photography, writing and the spaces between
Stalwart, pensive, anonymous: the people in August Sander’s portraits are identified only by their jobs or social classes. A bricklayer; young farmers; a professional middle-class couple. Look past the titles, though, and the subjects of these images defy any attempt at collectivism. Through nuances of gaze and gesture, they display a powerful individuality. Nothing is simple, their expressions say. People least of all.
Born to German working-class parents in 1876, Sander lived to see the social upheaval of the 1960s. His life’s work, a compendium of portraits titled People of the Twentieth Century, was nothing if not ambitious. He wanted to document German society from top to bottom, and the project would consume him for over three decades. Even after his first book was banned by the Nazis—who thought his subjects insufficiently Aryan—he doggedly continued the work.
I’ve interviewed a lot of portrait photographers over the years, and many have cited Sander as a primary inspiration. He’s one of a few photographers—Arbus, Avedon and Salgado are others—whose work is revered to such an extent that they’ve become almost holy, the Prousts and Dylans of the photo world. Now, Sander has provided inspiration for Adam Kirsch, a writer who has used these portraits as jumping-off points for poems exploring class, gender and politics.
Initially, I was skeptical about Kirsch’s book, Emblems of the Passing World, just out from Other Press. On their own, Sander’s images embody something so close to perfection that it seems heretical—or at least dangerous—to mess with them. Also, embarrassing as this is for a writer to admit, I’m not a huge poetry fan. For every poem I’ve experienced as transcendent, there are many more I’ve found impenetrable, overheated or ludicrously precious.
But by the third poem in Emblems, Kirsch had won me over. Like Sander, he gives us work that is quiet, clear and well made. But like the portraits, Kirsch’s poems are also complex and rewarding of our study. They focus on nuances of gesture and expression, using them to examine how class, gender and looks affect a person’s status and destiny.
For the poor, that destiny is pretty miserable. A group of working class country children might look happy enough, but their shaven heads and wide-set eyes suggest “that they’ve been fed/A vitaminless food/And made to stay inside/Until whatever should/Have made them golden died.” Equally neglected, a young match-seller “must play at the charade/Of taking part in the economy,” but is really there to reassure the rich that he “won’t get angry or vote Communist/As long as someone comes to buy a match.”
If poverty is a bitch, though, middle-class life has its complications too. In Middle-class Child, a girl’s clasped hands and smile show confidence that she “won’t need to hit or grab/To get the good things life has promised her.” But is it good that her life has been arranged to “put off the discovery of loss”? Or will it just make that loss harder to bear when—inevitably—it comes?
Occasionally, something comes along to shake up the social order and disrupt expectations of class and gender. In the 1929 portrait Fitter, we see a mechanic in overalls, in whom beauty has been planted “like a bomb or mine”, making him a “natural aristocrat”, who’s “winning in the one arena where/The game’s not rigged in favor of the rich.” Conversely, in Professional Middle-class Couple, a mild-looking man and wife demonstrate that “the faces money makes…don’t have to be obtuse,/Entitled, vapid, arrogantly strong”. These things upend our expectations, and at least in the second case, Kirsch hints, offer hope for a more compassionate world.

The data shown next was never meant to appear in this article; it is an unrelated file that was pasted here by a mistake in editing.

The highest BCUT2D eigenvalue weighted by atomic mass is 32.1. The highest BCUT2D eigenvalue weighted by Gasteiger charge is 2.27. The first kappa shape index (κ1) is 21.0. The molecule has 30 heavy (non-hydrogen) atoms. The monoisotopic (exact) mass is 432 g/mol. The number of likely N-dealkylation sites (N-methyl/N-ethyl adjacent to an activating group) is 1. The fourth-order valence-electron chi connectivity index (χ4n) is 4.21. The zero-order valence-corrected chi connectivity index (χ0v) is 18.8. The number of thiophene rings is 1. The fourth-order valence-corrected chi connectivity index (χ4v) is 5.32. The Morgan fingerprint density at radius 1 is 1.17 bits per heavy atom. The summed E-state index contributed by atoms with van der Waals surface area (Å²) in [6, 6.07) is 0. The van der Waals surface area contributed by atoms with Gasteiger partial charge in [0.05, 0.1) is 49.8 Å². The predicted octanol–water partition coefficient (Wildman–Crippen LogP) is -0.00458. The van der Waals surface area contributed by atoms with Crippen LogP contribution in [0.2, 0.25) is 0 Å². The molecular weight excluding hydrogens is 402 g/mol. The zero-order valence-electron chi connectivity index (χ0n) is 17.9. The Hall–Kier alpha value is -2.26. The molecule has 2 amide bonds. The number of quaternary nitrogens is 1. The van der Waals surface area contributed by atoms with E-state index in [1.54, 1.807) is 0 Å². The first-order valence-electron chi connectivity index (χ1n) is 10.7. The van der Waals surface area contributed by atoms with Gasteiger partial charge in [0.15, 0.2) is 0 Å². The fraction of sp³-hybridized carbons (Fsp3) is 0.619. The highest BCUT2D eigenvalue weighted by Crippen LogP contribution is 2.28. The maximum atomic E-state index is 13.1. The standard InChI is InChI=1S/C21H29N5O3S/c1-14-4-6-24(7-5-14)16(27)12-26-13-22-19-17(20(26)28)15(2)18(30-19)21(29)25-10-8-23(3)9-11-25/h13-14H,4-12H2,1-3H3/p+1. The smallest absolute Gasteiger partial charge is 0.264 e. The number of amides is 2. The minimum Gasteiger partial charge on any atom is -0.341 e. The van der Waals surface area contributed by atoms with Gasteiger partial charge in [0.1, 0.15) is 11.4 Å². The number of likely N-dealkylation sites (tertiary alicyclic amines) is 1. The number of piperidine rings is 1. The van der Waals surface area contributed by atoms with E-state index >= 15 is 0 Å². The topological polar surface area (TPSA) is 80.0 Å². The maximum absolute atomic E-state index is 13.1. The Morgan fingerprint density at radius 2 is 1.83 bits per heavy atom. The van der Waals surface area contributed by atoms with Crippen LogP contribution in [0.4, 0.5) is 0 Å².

By contrast, people who try to be the most transgressive might be fooling themselves. A bohemian painter’s wife who wears trousers and short hair in 1926 is a “suitably inventive mate” for the invisible painter, Kirsch notes—but this doesn’t make her equal. With dry humor, he points out that “it’s safe to say that [the painter]/Does not feel that he has to wear/A skirt or ribbons in his hair”.
I laughed out loud at that—a rare moment of levity in a collection that, for the most part, has an air of mournfulness and anxiety. Kirsch’s reflections come very much from the present, informed by what we know about German history and the events that unraveled in the 1930s and 40s. In 1925, a fraternity student with facial scars is prepared for a future of “keeping quiet, following commands/Stopping at nothing, knowing how to bleed.” In 1943, a pretty young woman’s military blouse hints at how “her generation has in store/a fate less lovely and more serious.”
In less sure hands, poems like these could have seemed gimmicky or opportunistic, and—like a bad movie adaptation—could have cast a shadow on the source material. But Kirsch pulls off a difficult act: his poems artfully articulate inchoate feelings we might have had about these images, but also offer unexpected insights. Throughout, the book is filled with inventive, alive language: a newborn is perturbed to leave the “plush womb with its steady roar”; a young, blossoming girl has “biological celebrity.”
I guess some Sander purists might be offended, wanting to leave the photographs to speak for themselves. But to me, those objections would be missing the point. Unlike an academic treatise, Emblems of the Passing World doesn’t aspire to be definitive. Instead it’s a dialogue, a series of explorations that pays homage to one of the twentieth century’s great observers. Astute and thought-provoking, it made me appreciate Sander’s work more than ever.